This second poem leaves no doubt of the horrifying prospect that God himself is the antagonist: that he has turned against his own Daughter Zion. She in consequence considers the horrifying prospect of cannibalising her own infants (2:20, repeated at 4:10). It recounts God's anger being unleashed on her; it concludes in turn with her anger being unleashed towards God.
Bookended, "A to Z", by "the day of the Lord's anger", this is the nightmare-turned-reality incarnation of the prophet's warning, Amos 5:18–20; it is the polar opposite of the psalmist's praise, Ps. 118:24–27. The poem has some striking similarities with the psalmist's lament, Ps. 89:38–45.
Observe the "pitiless"/"without pity" thread in vv.2, 17 and 21 (also 3:43). Observe, too, the even more savage "devour" thread in vv.2, 5 (twice) 8 and 16. There is a final, vile twist at v.20. Women are cannibalising their children because the Lord has devoured his people.
In the Hebrew text, over 80% of this poem's verses, 1–11 and 15–21, start with verbs. And additionally, within those verses, many of their internal couplets are similarly verb-fronted. In English this can be seen strikingly in Young's Literal Translation from the late nineteenth century. This bombarding effect is counter to the English-language "subject then verb" convention. That sustained, pounding drive is conveyed here by using a verb-fronted, list-like structure for the first few verses, with the subject being relegated to less prominent placement. For example the first three verses may be read as:
Alas! Angered, my Lord:
—put out of mind…
—blitzed to the ground…
—razed in fury…
My Lord has:
The first poem had been in two "voices", approximately 50–50: a witness-reporter and Daughter Zion herself. This second poem is mostly voiced by the reporter, until at 18–19 the reporter can be seen to implore the city to voice her complaint, which she accordingly does to close the poem. Yet in the midst of their initially objective reportage, the reporter breaks down and speaks subjectively of their own personal response in a soliloquy, 11–17, that interrrupts their graphic portrayal of the violence and seeks, however vainly, to comfort Jerusalem. And the likely trigger for the observer's change of stance in v11? Here is where the tortured, lingering deaths of infants and children, the innocents, are witnessed, with their own mothers agonisingly helpless. "Who could heal you?" (v13). The only possible healer is God, but God is the very one ravaging her in the first place.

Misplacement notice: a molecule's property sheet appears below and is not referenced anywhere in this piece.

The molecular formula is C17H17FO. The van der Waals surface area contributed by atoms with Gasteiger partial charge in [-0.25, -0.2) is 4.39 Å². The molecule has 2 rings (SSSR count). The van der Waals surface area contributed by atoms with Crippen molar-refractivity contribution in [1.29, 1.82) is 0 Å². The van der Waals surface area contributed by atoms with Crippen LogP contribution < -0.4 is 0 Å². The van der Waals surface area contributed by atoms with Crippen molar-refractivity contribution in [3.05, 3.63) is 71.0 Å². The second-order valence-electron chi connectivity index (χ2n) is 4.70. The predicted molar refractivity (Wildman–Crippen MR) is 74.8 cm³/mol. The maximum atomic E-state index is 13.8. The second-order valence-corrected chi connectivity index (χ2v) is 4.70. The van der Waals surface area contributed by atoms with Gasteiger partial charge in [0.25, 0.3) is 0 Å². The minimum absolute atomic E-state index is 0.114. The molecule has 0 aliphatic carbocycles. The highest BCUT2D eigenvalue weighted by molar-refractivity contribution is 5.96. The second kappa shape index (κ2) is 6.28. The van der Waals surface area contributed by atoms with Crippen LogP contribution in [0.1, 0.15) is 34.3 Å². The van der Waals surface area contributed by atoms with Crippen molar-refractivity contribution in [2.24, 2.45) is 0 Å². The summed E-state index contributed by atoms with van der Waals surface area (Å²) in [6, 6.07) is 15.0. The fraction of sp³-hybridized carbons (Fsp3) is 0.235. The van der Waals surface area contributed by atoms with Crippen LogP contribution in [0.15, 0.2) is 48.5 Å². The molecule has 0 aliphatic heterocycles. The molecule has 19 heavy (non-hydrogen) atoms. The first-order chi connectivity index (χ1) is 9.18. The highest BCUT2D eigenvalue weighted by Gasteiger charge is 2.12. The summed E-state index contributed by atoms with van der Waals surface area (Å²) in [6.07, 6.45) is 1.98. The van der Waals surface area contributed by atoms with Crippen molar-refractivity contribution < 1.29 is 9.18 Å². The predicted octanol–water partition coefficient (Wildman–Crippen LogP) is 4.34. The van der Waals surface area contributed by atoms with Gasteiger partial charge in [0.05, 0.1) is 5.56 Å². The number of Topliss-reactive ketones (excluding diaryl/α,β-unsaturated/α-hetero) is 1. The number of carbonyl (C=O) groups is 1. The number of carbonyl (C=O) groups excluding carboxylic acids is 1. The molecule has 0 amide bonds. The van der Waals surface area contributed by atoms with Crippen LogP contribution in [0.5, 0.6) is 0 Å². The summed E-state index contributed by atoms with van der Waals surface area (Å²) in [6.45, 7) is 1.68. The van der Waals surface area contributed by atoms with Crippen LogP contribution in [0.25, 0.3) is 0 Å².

Cut off in his smouldering wrath
every horn of Israel;
withdrawn his right hand
at enemy approach;
blazed against Jacob in fire,
consuming all around.
Enemy! So my Lord has become,
and devoured Israel—
has devoured all her palaces,
and laid waste her strongholds;
has multiplied within Daughter Judah
wailing and weeping.
Hell-bent was the Lord on destroying
Daughter Zion's wall;
out-stretching his tape-measure; not staying
his hand from devouring;
making mourn both wall and rampart,
which together collapse.
Ingested in the ground sank her gates;
her bars shattered, destroyed.
Her king and her princes are exiled;
law is absent;
her prophets, too, found
no vision from the Lord.
Mothers hear them crying out loud:
"Where is corn and wine?"
as they expire like the sword-wounded
in the city streets;
as their lives pour away
on their mothers' bosom.
O Daughter Jerusalem: to what can I
liken you? How advocate?
O virgin Daughter Zion:
whose plight is like yours?
Wide as the sea is your ravaging;
who could heal you?
Prophets provided you visions—
They did not lay bare your guilt
to restore your fortunes;
they saw for you only oracles
of illusion and deceit.
Snarling and gnashing their teeth,
all your enemies
gape their mouths at you, saying
"We have devoured her!
Long for this day we have waited—
we have lived to look upon it!"
The Lord has done what he planned,
has fulfilled his threat
decreed from days of old,
to destroy without pity;
has let the enemy over you gloat
and exalted your foes' horn.
Unto our Lord let your heart cry,
wall of Daughter Zion.
Shed tears like a torrent
day and night;
give yourself no relief,
your eyes no rest.
Vociferous! Cry anguished at night,
at the start of each watch.
Pour out your heart like water
before the face of our Lord.
Lift up your hands to him
for the lives of your babes
[who faint from famine and hunger
at every street-corner].
Young and old lie strewn
on the ground in the streets;
young women and young men fallen,
cut down by the sword.
You slew them on the day of your wrath:
Zoned round, as to a feast day—
the terrors you summoned!